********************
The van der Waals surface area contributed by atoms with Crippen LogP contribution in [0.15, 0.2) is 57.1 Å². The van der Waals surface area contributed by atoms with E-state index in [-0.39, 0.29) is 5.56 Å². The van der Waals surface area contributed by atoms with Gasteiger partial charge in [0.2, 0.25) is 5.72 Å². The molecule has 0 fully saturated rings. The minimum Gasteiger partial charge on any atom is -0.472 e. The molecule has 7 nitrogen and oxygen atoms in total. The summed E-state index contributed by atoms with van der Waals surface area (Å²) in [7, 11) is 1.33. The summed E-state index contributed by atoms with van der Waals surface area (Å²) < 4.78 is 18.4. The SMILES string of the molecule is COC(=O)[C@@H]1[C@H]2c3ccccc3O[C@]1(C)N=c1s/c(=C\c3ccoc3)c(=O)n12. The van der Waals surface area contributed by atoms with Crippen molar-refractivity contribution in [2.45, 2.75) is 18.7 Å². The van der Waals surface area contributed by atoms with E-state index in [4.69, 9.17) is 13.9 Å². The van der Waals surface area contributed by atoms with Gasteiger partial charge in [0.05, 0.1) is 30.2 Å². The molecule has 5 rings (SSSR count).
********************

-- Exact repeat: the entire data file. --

The van der Waals surface area contributed by atoms with Crippen LogP contribution in [0.15, 0.2) is 57.1 Å². The van der Waals surface area contributed by atoms with E-state index in [-0.39, 0.29) is 5.56 Å². The van der Waals surface area contributed by atoms with Gasteiger partial charge in [0.2, 0.25) is 5.72 Å². The molecule has 0 fully saturated rings. The minimum Gasteiger partial charge on any atom is -0.472 e. The molecule has 7 nitrogen and oxygen atoms in total. The summed E-state index contributed by atoms with van der Waals surface area (Å²) in [7, 11) is 1.33. The summed E-state index contributed by atoms with van der Waals surface area (Å²) < 4.78 is 18.4. The SMILES string of the molecule is COC(=O)[C@@H]1[C@H]2c3ccccc3O[C@]1(C)N=c1s/c(=C\c3ccoc3)c(=O)n12. The van der Waals surface area contributed by atoms with Crippen molar-refractivity contribution in [2.45, 2.75) is 18.7 Å². The van der Waals surface area contributed by atoms with E-state index in [4.69, 9.17) is 13.9 Å². The van der Waals surface area contributed by atoms with Gasteiger partial charge in [0.05, 0.1) is 30.2 Å². The molecule has 5 rings (SSSR count).